We do not treat any of our hives with miticides, antibiotics, or other medications. This prevents the buildup of chemical residues and promotes selection for a mite resistant strain of bees. We have started to focus on selecting for mite resistance as opposed to mite tolerance. Mite tolerance is the ability of a particular strain of bees to survive even with a heavy mite load. Mite resistance is the ability of a strain of bees to keep mite levels in the colony low by a number of different mechanisms. Pure ‘Darwinian’ selection does not differentiate between tolerance and resistance. With the spread of some novel and virulent viruses 2-3 years ago, mite tolerance no longer seems like a good option for breeding. Viruses can mutate much faster than the bees can develop resistance to them. We now select breeder queens by taking samples and counting mites from every potential breeder colony in the operation. Breeders are selected from those with the lowest mite counts, highest honey production, nicest patterns, and best behaved workers.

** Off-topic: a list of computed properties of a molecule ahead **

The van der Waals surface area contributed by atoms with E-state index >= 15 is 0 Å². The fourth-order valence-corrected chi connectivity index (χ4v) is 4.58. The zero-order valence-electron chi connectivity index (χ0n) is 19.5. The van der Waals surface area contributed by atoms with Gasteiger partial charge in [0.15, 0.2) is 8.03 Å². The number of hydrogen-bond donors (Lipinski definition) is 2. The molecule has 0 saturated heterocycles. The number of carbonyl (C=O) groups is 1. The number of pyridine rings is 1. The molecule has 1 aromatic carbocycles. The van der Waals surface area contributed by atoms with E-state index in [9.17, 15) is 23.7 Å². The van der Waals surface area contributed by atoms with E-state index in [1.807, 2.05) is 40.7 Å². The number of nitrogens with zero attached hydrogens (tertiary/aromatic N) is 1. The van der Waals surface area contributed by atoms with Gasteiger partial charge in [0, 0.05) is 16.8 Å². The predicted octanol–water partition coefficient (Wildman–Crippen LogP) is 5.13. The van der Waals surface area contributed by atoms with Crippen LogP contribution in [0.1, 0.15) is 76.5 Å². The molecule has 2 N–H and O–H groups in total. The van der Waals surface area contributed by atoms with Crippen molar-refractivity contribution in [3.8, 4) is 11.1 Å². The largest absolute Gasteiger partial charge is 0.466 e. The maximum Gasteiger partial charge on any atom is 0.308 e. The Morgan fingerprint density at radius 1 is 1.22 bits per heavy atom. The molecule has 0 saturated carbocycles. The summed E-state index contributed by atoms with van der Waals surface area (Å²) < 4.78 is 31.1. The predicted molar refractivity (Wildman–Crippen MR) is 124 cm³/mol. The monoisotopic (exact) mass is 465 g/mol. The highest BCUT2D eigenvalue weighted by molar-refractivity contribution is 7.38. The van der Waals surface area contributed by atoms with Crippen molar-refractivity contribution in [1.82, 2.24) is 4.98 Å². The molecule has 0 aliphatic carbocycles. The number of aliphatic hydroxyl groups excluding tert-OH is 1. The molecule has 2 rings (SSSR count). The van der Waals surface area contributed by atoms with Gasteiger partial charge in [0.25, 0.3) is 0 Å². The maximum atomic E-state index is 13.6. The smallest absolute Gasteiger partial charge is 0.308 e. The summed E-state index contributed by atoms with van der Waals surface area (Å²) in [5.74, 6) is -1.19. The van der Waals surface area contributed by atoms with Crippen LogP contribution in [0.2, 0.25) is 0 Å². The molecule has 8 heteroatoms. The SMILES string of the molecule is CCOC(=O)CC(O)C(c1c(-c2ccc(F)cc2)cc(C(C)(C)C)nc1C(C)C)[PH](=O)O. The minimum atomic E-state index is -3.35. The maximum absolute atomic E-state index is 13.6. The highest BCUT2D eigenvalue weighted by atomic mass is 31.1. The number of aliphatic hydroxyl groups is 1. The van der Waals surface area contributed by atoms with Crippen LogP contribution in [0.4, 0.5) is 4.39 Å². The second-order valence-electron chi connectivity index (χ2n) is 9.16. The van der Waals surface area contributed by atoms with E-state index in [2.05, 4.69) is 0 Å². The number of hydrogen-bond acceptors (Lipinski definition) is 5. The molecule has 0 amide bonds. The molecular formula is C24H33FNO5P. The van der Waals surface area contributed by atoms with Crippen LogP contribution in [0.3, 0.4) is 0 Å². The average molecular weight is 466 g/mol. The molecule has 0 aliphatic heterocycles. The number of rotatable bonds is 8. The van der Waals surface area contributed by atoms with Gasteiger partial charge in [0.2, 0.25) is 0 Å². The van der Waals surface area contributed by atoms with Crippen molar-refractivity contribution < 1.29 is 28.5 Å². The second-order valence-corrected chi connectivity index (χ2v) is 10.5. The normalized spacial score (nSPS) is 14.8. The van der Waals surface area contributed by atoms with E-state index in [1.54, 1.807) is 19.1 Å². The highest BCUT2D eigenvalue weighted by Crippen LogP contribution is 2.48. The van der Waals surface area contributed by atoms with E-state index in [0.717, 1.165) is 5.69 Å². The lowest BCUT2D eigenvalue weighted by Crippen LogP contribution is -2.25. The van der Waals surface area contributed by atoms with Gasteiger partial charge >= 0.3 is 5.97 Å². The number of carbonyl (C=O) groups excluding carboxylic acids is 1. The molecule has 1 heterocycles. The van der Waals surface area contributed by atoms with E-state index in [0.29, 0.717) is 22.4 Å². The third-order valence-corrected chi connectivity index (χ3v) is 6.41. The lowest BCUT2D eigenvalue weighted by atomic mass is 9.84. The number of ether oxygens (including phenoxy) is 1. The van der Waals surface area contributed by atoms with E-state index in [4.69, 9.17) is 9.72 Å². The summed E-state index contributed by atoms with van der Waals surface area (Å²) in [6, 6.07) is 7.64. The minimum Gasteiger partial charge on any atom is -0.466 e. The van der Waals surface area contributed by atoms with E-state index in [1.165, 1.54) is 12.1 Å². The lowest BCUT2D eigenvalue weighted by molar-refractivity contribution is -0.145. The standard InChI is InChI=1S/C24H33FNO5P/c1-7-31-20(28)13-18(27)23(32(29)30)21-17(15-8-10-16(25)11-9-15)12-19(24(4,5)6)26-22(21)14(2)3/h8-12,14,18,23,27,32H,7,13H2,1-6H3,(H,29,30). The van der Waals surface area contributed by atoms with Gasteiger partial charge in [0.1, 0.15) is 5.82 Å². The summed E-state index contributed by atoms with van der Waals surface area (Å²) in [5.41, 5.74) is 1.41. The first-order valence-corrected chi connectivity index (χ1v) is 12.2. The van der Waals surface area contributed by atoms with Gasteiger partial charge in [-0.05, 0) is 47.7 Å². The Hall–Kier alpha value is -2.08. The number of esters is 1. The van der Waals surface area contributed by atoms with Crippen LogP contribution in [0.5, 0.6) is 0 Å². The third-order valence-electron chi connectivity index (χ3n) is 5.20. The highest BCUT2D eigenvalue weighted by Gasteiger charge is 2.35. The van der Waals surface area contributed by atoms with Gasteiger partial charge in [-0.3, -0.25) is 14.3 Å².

In mid summer, mite counts are done on every colony. Colonies with high mite counts are removed from consideration as breeder colonies, and are split and requeened to break the brood cycle and reduce mite levels. We may try sugar dusting these colonies as well. The goal is to catch them before the mite levels reach a point where the viruses cause a colony to collapse and infest other colonies with mites.
In your management of our bees please bear in mind that these bees are mite resistant, not mite proof. Some type of mite management will most often be needed to keep survival in an acceptable range. In experiments, our bees generally have 10-20% winter loss when mites are managed by the drone brood trapping method. To us this is quite acceptable. You could also experiment with powdered sugar dusting or some of the ‘benign’ soft chemicals. We tried the sugar dusting for a season on a handful of colonies with good results, but have not experimented with any chemical treatments. Sampling for mites towards the end of summer to determine if a treatment is needed is an excellent idea. Some colonies managed with drone brood trapping have had zero mites in the sample, others are high enough you would likely want to treat. It can depend on many variables, including your specific management, the season, how carefully you kept up with the drone removal, your location and who else has bees near to yours.